Rejig the slabs and rates

T. C. A. RAMANUJAM | Updated on March 12, 2018 Published on February 12, 2011

Will Budget 2011 take care of inflation woes?   -  The Hindu


The tax-paying public will be anxiously awaiting the Budget to be presented later this month. The government is facing the twin problems of inflation and black money. Inflation is at an all time high.

The government has never shown any inclination to index taxable incomes to inflation. It believes in doling out relief to tax payers by way of revising the exemption limit upwards.

The foremost expectation from this Budget concerns the exemption limit.

The middle class and the lower middle class are feeling the squeeze. Growth in their incomes does not match the growth in the inflation figures. The least that the government can do is to rejig the tax slabs and rates.

The DTC Bill 2010 had proposed a personal tax exemption limit of Rs 2 lakh. Currently, the exemption limit is Rs.1.6 lakh for individuals. Women and senior citizens have a slightly higher exemption limit.

The per capita income in India has now been estimated at Rs 45,000 per year. This is according to the consulting firm, BCG of Asia Pacific. Nothing will be lost by advancing the slabs and rates proposed in the DTC Bill by one year.

The Income-Tax Act is saddled with too many tax rates. Company tax rates range from 30 per cent to 50 per cent.

We have compartmentalisation of companies earning below and above Rs 1 crore. Domestic companies are charged 7.5 per cent surcharge on incomes above Rs 1 crore for assessment year 2011-12 and foreign companies 2.5 per cent.

The Minimum Alternate Tax also varies for companies with income above Rs 1 crore and below Rs 1 crore. The rate is 18.54 per cent including surcharge and cess for incomes below Rs 1 crore. It goes up to 19.9305 per cent and 19.0035 per cent for domestic and foreign companies respectively if the book profit exceeds Rs 1 crore.

For individuals, the education cess is at 2 per cent and higher education cess at 1 per cent. We have varying rates for capital gains, royalty or fees for technical services, lotteries and insurance business. An immediate suggestion can be to abolish the surcharge and the cess. Revenue loss can be made up by increasing the MAT to 20 per cent uniformly.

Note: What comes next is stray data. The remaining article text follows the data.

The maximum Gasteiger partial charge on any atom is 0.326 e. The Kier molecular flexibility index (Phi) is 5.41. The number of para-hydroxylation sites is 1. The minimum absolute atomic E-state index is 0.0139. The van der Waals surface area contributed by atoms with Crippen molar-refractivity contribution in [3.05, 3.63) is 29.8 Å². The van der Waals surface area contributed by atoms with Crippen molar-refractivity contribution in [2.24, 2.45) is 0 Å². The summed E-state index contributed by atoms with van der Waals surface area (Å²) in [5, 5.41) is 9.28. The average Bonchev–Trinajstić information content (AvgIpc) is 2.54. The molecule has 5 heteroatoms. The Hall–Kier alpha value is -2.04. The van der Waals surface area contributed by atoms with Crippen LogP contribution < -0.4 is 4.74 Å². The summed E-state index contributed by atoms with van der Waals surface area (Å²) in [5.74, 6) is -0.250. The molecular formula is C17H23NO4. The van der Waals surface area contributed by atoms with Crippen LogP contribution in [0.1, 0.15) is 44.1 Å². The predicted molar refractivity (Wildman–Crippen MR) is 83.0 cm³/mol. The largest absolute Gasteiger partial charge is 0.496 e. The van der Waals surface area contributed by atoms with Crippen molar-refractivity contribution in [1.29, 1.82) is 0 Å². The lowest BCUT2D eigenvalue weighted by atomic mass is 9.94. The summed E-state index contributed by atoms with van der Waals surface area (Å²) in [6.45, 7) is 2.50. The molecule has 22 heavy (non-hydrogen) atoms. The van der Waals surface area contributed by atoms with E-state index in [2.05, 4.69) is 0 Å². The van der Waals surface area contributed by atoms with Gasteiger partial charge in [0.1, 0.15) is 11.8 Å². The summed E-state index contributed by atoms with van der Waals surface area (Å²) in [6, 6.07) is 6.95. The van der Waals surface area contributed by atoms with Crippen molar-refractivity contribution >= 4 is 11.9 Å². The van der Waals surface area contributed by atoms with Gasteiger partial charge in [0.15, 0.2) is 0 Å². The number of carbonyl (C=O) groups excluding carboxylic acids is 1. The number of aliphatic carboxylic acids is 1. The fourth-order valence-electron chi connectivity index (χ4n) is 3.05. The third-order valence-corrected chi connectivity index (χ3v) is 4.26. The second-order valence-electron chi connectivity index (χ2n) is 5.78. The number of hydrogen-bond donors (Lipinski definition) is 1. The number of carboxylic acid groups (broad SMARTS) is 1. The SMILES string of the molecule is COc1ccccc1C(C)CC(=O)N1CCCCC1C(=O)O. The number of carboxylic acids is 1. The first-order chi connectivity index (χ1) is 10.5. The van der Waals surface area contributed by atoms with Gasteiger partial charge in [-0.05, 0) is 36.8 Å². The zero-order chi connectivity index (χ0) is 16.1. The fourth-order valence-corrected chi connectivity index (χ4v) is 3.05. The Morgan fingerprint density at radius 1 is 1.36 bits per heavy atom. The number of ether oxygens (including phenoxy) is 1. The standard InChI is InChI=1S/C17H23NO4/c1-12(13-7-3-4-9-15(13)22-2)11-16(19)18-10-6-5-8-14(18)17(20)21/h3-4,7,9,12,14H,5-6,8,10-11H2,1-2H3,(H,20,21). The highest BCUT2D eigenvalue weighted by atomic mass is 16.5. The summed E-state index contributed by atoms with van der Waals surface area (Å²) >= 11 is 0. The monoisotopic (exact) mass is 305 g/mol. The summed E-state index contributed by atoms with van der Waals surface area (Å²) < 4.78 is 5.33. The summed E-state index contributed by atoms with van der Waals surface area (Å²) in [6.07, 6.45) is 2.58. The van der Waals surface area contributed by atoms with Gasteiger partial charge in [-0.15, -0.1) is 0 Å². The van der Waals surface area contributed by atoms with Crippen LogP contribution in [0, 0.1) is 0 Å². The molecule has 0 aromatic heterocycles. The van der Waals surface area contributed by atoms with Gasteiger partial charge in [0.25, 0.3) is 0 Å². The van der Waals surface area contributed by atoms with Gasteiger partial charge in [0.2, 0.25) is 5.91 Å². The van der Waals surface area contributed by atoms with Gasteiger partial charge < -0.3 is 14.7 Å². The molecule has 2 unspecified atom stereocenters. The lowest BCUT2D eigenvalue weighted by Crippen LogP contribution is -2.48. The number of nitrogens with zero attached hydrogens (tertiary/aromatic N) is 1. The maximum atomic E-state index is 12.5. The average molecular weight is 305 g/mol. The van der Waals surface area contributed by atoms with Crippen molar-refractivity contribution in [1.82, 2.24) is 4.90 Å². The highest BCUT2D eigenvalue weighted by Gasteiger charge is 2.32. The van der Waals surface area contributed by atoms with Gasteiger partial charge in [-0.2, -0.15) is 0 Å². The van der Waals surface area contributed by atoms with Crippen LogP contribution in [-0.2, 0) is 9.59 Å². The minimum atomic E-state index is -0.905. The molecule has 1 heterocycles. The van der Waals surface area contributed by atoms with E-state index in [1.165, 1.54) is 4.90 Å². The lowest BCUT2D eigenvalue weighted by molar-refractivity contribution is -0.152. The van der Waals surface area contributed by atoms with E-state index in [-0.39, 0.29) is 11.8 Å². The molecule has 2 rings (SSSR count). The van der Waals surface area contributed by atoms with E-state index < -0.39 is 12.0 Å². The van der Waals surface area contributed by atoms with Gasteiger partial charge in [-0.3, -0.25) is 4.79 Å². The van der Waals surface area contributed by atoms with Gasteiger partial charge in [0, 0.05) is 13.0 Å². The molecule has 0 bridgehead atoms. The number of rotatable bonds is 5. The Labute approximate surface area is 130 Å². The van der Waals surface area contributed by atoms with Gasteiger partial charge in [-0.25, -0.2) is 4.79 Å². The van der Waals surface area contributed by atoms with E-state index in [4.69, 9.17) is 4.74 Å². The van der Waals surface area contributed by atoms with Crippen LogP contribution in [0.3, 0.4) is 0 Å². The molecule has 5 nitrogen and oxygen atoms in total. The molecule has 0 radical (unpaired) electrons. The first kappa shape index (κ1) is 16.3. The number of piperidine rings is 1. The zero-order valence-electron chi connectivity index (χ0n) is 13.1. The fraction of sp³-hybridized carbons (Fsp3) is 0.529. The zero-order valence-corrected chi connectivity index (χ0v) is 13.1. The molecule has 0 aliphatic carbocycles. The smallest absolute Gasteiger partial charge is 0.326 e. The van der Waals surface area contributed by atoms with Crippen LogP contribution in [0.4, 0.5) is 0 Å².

The Salaried Class

The salaried class is always worst affected by inflationary woes. Tax is deducted at source. Available figures show that TDS collection for 2009-10 stood at Rs 1,45,736 crore out of the total net budget collections of Rs 3,77,982 crore. The salaried class occupies a bulk of the individual tax payers whose taxes are deducted at source. It will be a good idea to exempt the salaried class from filing returns of income. TDS and pre-paid taxes will take care of all their tax obligations.

Tax filing can made mandatory for those with salary income and other income also. Optional filing of tax returns for the salaried class in the manner indicated above will avoid long queues at the time of fling the return and help reduce the work load of the tax administration


Refunds have always been a sore point with the taxpaying public. During 2008-09, refunds totalled Rs 38,766 crore and in 2009-10, Rs 57,101 crore

Prompt settlement of refund claims will gain brownie points for the tax department.

Generally, most taxpayers are heisted to make refund claims because of fear of the tax department. This situation must change and refunds must be issued unasked. This will give a boost to the efforts for getting better voluntary compliance and cooperation from the small and middle class taxpayers who can shed fear of the tax officer.

(The author is a former Chief Commissioner of Income-Tax.)

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Published on February 12, 2011
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